15      11.5     11          8.12      26.23   15       3.1      5.4         72          8.26     1.552
16      3.5      3           8.12      26.30   10       3.1      5.9         167         8.55     1.418
17      3.5      3           8.12      26.30   10       3.1      5.6         163         8.56     1.344

Analysis: Varying the water flow through the cathode and anode housings did not have much of an effect on the design's efficiency. This is kind of nice, as the flow can be adjusted according to the applied current to get the desired level of alkalization, without affecting efficiency.

One thing to note here is the pretty significant experimental margin of error. The pH meter only has a resolution of two decimal places, and the voltage and current meters one decimal place. Movement in any of these less than the resolution has a pretty significant effect on the measured efficiency. For example, changing the starting pH in trial #14 from 8.12 to 8.11 improves the measured efficiency from 1.530 to 1.439. Measuring volumes with marks on a bucket is also pretty imprecise. Ultimately, the exact efficiency numbers here should be taken with a grain of salt, but these measurements are accurate enough to point towards ways of improving the design.

7/24/2019

Some refinements were made to the design. The brackets holding the electrodes in place get in the way of the flow of water in the housings and can potentially create turbulence and eddies in the regions where the reactions take place, potentially affecting the system's efficiency. These brackets were removed, and new brackets were constructed which were installed on the inside of the housing and hold the electrodes in place using some sealant, in a way that the flow of water should not be obstructed. The new brackets will also allow the distance between the electrodes and the membrane to be adjusted. The membrane holder was also changed to allow a larger membrane surface area and to avoid sharp edges which might induce turbulence. The terminal hardware on the anode was somewhat corroded and was replaced, and the terminal hardware on both electrodes was sealed with a polyurethane sealant.

Trial#    startPH   Temp    Liters   Amps     Volts       Seconds     endPH    Actual / Theoretical
1         8.09      26.03   15       3.2      5.4         110         8.30     1.623
2         8.10      26.02   15       3.2      5.5         109         8.30     1.677
3         8.10      26.02   15       3.2      5.5         109         8.30     1.677

Efficiency is a good deal worse than was the case with the last design. Back to the drawing board... On the plus side, experimental results continue to be very consistent, and show that the cell design has a significant impact on efficiency. Some more work is needed to find a cell that works well. One possibility here is that the bulk of the water flow is occurring away from the electrodes.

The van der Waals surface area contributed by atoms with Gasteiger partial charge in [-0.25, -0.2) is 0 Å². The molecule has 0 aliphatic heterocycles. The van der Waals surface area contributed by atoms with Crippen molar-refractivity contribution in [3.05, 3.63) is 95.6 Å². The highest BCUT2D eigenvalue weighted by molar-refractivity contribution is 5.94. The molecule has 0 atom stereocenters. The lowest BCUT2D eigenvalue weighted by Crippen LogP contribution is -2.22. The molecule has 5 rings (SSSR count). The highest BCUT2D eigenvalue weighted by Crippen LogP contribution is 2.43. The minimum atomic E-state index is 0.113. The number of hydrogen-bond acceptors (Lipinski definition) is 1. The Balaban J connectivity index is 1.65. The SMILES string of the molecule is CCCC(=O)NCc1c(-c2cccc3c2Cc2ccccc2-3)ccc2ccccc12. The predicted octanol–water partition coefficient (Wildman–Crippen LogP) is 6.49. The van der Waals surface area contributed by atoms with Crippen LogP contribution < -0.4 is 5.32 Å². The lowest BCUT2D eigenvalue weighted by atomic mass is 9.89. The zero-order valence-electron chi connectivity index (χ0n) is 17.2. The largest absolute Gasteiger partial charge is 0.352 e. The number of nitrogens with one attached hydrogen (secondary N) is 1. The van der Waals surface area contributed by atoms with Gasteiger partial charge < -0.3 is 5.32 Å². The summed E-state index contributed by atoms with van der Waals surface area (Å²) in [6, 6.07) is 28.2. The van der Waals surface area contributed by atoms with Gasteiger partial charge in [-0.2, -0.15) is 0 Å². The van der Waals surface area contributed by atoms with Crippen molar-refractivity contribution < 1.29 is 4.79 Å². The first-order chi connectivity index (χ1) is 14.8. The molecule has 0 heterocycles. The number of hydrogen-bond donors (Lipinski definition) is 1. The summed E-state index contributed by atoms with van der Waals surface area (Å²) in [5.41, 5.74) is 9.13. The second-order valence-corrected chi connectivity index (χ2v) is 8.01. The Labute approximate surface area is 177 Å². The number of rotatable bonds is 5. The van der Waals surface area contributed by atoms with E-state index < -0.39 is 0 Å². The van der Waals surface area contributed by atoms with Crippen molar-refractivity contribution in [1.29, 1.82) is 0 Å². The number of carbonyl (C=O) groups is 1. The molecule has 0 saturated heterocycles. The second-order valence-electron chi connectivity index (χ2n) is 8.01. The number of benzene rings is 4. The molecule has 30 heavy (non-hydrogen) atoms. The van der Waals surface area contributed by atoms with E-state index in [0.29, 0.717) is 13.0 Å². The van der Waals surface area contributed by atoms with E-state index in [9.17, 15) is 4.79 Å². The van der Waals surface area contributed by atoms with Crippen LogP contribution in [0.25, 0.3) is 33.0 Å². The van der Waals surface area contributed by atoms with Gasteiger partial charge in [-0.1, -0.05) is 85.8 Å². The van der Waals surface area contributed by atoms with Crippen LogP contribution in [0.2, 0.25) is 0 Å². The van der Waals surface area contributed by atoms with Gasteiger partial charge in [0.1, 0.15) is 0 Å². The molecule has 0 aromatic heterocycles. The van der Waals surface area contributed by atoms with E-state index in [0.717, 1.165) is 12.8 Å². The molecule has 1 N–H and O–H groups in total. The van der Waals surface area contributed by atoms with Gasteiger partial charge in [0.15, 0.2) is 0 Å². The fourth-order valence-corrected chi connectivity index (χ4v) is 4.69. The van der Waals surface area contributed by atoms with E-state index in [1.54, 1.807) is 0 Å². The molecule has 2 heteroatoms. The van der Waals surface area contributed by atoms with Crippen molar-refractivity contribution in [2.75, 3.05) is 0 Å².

The polarity of the electrodes was reversed, and 3.2 A of current was applied for 5 minutes while the pumps weren't running, with the voltage rising from 5.5 to 5.8. The housing was then left for 15 minutes before being disassembled. Afterwards, most of the accreted material had sloughed off the cathode: many flakes of the material came out of the cathode housing when it was removed from the water, and accreted material was visible only at the tips of the electrode mesh.

7/26/2019

More refinements were made to the design. Foam and plastic was added to the interior of the housing to create a channel in which the electrodes are roughly in the middle. The electrodes are slightly further apart, but are still only separated by roughly 1 cm.

Trial#    startPH    Temp   Liters   Amps     Volts       Seconds     endPH    Actual / Theoretical
1         8.14       28.46  15       3.2      5.8         109         8.28     2.245
2         8.15       28.42  15       3.1      5.8         110         8.30     2.001
3         8.15       28.39  15       3.1      5.8         109         8.32     1.732
4         8.15       28.36  15       3.1      5.8         109         8.32     1.733
5         8.15       28.36  10       3.1      5.8         150         8.51     1.479
6         8.16       28.39  10       3.1      5.8         150         8.52     1.460
7         8.16       28.55  10       1.9      4.5         150         8.29     2.899
8         8.16       28.20  10       1.9      4.6         148         8.31     2.460
9         8.16       28.04  10       3.1      5.9         149         8.50     1.565
10        8.16       27.94  5        3.1      6.0         118         8.70     1.386
11        8.16       27.88  5        3.1      6.0         117         8.73     1.282
12        8.16       27.85  5        3.1      6.1         117         8.72     1.313